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Sedum (or other plant) for low ground cover?

Posted by claudia_sandgrower SC Zone 8 (My Page) on
Wed, Sep 8, 10 at 17:52

My friend has a bare sandy area underneath tall pines here in zone 8 (or maybe 7), SC. (Midlands area.) She's asked me about low-height ground covers... I thought first of ajuga, which I've had success with, but don't know if this spot will get enough sun to support it. Can someone suggest a good sedum? There are so many, and I don't know much about them other than they're hardy and tolerant of most conditions. My friend is NOT a gardener, and wants something that she can just let run wild... invasive is just fine with her! :-) (I also considered varigated vinca major, but she wants something with a growth pattern similar to ajuga.) Thanks for any suggestions, folks... all plant ideas welcomed and appreciated! :-)


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RE: Sedum (or other plant) for low ground cover?

Claudia,
Ajuga usually does better in part sun, so there must not be very much sun under the trees your friend wants to plant in.
Purple wintercreeper will grow anywhere, and is nice because it turns purple in the fall.
I have some sedum planted where it only gets afternoon sun for a couple hours of the day and it is doing fine.
I like sedum, you can buy any kind and try it out.
They don't grow real fast though, they will spread afer a couple years, but she won't get instant gratification.
Mabey she could try a little bit of different kinds of sedum to see which one grows best.
I love sedum and they look so nice when they flower.
There is always climbing gardenia too, radicans, but that would probably be pricey if it is a large area.
Then there is ajuga, she could try that and see if it takes, you never know.


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RE: Sedum (or other plant) for low ground cover?

Thanks, butterfly! I'm favoring the ajuga, I think... she does want fast results and with our climate here it will have until well into November to get established. But I always turn to the folks on this forum when faced with a question I'm unsure about. There may be enough sun for ajuga... I have it in spots that are nearly all shade. I appreciate your input!


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RE: Sedum (or other plant) for low ground cover?

if she really likes sedum there are a few that do spread quite fast. S. tectorinum (chinese paddle sedum) can handle shade and goes to town. Because the leaves look like tiny ping pong paddles it has a different appearance than a lot of sedums. Also, s. acre spreads pretty doggone fast and will do fine in shade as well as sun. Key things with sedums is decent drainage, esp in the shade. They like reasonable soil- you don't need to put them in sand or gravel, though they will grow in those, but they are faster if they are started in soil. But clay isn't very hospitable for them because it's too dense and they can rot out. If it were me, i'd try 3 or 4 things and see what wins the battle. Sometimes things surprise you.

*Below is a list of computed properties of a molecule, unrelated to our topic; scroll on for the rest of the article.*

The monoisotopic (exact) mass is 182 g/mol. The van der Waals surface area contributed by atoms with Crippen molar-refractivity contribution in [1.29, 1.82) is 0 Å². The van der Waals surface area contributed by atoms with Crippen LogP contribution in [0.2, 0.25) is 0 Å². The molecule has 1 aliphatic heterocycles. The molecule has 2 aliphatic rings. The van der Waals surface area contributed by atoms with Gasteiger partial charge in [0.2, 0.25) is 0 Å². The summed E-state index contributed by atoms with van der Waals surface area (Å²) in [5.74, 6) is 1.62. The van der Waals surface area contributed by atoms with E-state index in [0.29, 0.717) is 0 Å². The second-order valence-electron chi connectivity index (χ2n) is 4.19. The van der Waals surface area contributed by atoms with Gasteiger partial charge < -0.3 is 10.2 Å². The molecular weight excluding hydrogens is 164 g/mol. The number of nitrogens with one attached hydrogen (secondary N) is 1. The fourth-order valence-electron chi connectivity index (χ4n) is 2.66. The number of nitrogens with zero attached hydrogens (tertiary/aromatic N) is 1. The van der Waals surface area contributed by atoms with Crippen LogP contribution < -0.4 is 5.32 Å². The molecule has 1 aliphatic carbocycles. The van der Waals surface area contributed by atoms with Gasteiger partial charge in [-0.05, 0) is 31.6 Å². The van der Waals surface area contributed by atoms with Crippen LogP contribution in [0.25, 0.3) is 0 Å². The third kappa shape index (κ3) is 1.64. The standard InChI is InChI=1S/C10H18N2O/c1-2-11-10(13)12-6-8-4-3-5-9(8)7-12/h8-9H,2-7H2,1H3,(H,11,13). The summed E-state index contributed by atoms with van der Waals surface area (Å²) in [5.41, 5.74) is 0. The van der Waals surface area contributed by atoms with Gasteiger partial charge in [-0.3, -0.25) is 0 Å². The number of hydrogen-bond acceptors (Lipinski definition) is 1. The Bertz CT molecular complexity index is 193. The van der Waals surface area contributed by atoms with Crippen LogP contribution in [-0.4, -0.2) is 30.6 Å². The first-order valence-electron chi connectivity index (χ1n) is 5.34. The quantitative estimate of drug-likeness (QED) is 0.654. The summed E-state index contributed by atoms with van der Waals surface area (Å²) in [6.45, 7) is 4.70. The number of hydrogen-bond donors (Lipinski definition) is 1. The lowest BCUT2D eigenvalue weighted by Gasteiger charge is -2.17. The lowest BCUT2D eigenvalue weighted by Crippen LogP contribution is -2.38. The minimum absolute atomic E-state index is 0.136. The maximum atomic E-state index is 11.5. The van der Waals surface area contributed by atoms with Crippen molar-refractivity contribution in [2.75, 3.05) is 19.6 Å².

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RE: Sedum (or other plant) for low ground cover?

This sounds like a catch-22 situation to me. If the sandy soil in deep shade under a canopy of trees is not supporting any weeds then very little will thrive there without some changes to the light levels or improving the soil. But if you improve the soil and increase the light you open the site up to all sorts of weeds that a non-gardener won't want to deal with.

There's reason the ground is often bare under certain trees.


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RE: Sedum (or other plant) for low ground cover?

LOL @John! :-D My friend may just be out of luck! The only thing they've ever tried to grow there is grass... no luck, but they do have some weeds they keep trimmed. I've suggested she rake in some top soil before trying the ajuga, and that she doesn't invest in too many plants before giving a few a try. (But I have to wonder about folks who want a nice yard but don't want to work to get it, even if I DO love them! That's why they make landscapers, I guess...)


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RE: Sedum (or other plant) for low ground cover?

At my last house I had lots and lots of trees and lots and lots of shade. I planted ferns and hostas and they all died (some took longer than others). After years of working the area I finally noticed that there were few weeds growing in that spot. If it won't support poison ivy then very little will do well in that kinda of dry shade. Trees suck up all the nutrients and water within their drip lines. Tree roots will invade any improved soil you bring in and suck it dry also. One trick I used in particularly bad spots was to sink a plastic flower pot into the soil (kinda hard to do with all the tree roots) and plant a fast growing tropical foliage houseplant in it. Things like Swedish Ivy and Wandering Jew will cascade across the ground and cover an area about 5 feet across in a few months. When I wanted to water I just pointed my hose at the planted pot. It wasn't a permanent solution, you have to replant every spring, but it kept the area under the oaks from being completely dead.


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